CAP’s WIC team holding empowering messages for parents

“Global standards that are inclusive and promote decent work, sustainable economic growth and employment for all are essential. Decent work should include parental social protection that protects, promotes and supports breastfeeding”

World Alliance for Breastfeeding Action (WABA)

Breastfeeding reduces maternal and child morbidity and mortality. Breastfed children have higher intelligence, and not breastfeeding results in economic losses of about $302 billion annually. It is evident that breastfeeding is one of the best investments in saving lives and improving the health, social and economic development of individuals and nations. However, despite international recommendations, only 40% of all babies under 6 months are exclusively breastfed and 45% continue breastfeeding up to 24 months. Sustaining and scaling up optimal breastfeeding include supporting parents at work.

Inequalities such as gender discrimination and lack of support for parents at work stand in the way of sustainable development. Globally, a mother’s return to paid work after childbirth is one of the leading reasons for early cessation of breastfeeding. More than 830 million women workers do not have adequate maternity protection. It is also important to note that more than half (61.2%) of the global workforce make their living in the informal economy and are not covered by maternity protection policies. Breastfeeding mothers in the informal economy face additional barriers such as living far from work, long working hours without breaks, and dangerous work environments. The challenges of paid work are exacerbated by the unequal distribution of care work, with the assumption of females as sole caregivers. Furthermore, the International Labour Organization (ILO) reports that only 78 out of the 170 countries studied offer paternity leave. Lack of paternity leave limits the time fathers can spend with their partners and children after birth. Additionally, child health and social services often ignore or exclude fathers and do not inform them about breastfeeding support.

World Breastfeeding Week 2019 campaign aims to address labour and gender inequalities to protect, promote and support breastfeeding. World Breastfeeding Week (WBW) is a global campaign coordinated by the World Alliance for Breastfeeding Action (WABA) that aims to inform, anchor, engage and galvanise action on breastfeeding and related issues. The #WBW2019 theme is ‘Empower parents, enable breastfeeding.’ #WBW2019 advocates for (a) parental social protection policies and legislation, (b) parent-friendly workplaces in both formal and informal sectors, and (c) parent-friendly values and gender-equitable social norms.

PARENTAL SOCIAL PROTECTION POLICIES AND LEGISLATION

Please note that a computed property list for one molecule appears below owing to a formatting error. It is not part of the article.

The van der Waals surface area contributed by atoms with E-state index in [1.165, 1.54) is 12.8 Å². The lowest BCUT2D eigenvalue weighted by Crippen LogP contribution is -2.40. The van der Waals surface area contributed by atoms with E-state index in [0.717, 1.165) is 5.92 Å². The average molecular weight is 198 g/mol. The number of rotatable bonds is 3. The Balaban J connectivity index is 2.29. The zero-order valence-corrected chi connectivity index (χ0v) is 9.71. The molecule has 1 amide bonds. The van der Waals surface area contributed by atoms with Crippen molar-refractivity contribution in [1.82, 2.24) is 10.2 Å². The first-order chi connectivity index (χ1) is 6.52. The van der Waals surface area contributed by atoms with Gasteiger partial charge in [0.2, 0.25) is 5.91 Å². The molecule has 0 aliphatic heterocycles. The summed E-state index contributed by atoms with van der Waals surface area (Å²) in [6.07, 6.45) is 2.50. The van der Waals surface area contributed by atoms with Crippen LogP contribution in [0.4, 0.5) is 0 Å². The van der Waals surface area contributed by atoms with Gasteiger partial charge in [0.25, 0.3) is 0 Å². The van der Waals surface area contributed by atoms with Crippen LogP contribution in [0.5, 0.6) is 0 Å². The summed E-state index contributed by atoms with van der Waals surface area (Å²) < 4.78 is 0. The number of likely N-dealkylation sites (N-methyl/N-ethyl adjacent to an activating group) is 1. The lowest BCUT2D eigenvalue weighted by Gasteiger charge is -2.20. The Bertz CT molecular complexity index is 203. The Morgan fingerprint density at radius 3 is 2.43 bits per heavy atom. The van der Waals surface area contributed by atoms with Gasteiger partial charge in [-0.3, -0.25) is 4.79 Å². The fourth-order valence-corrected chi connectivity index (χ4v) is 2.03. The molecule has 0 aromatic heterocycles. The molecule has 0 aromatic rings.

Parental social protection measures include paid public-funded leave for both parents, flexible workplace policies that enable breastfeeding, as well as state-supported cash transfer programmes for parents and families. Policies and legislation that protect maternity rights, while allowing for a more equal distribution of the burden of care, are integral to achieving greater gender equality and empowerment.

PARENT-FRIENDLY WORKPLACES IN BOTH FORMAL AND INFORMAL SECTORS

Parent-friendly workplaces in the formal sector should offer paid leave, a private space with facilities to breastfeed or express and store breastmilk, affordable childcare within the workplace or nearby, along with flexible working hours to help mothers continue breastfeeding. In the informal sector, we should work to ensure that workers are recognised and protected by national laws that also support optimal breastfeeding.

PARENT-FRIENDLY VALUES AND GENDER EQUITABLE SOCIAL NORMS

Gender-equitable parenting that includes fathers/partners on the parenting team benefits both children and parents. Fathers/partners can learn co-parenting strategies for supporting breastfeeding that are sensitive to what the mother wants and needs. Couples need to agree on their breastfeeding goals and communicate well with each other, especially when there are challenges to breastfeeding.

The Community Action Partnership of Lancaster County’s Women, Infants, and Children Nutrition Program (WIC), offers nutrition education, healthy foods, breastfeeding support, and referrals to health and social services for pregnant and post-partum women and children up to age 5.

About the Community Action Partnership of Lancaster County

The Community Action Partnership is Lancaster County’s largest anti-poverty organization, helping low income families move toward self-sufficiency. CAP’s service profile interrupts inter-generational poverty with programs that support families and individuals at every age and place in life, in the areas of education and child development, health and nutrition, household stability and safety and empowerment. For more information, visit www.caplanc.org.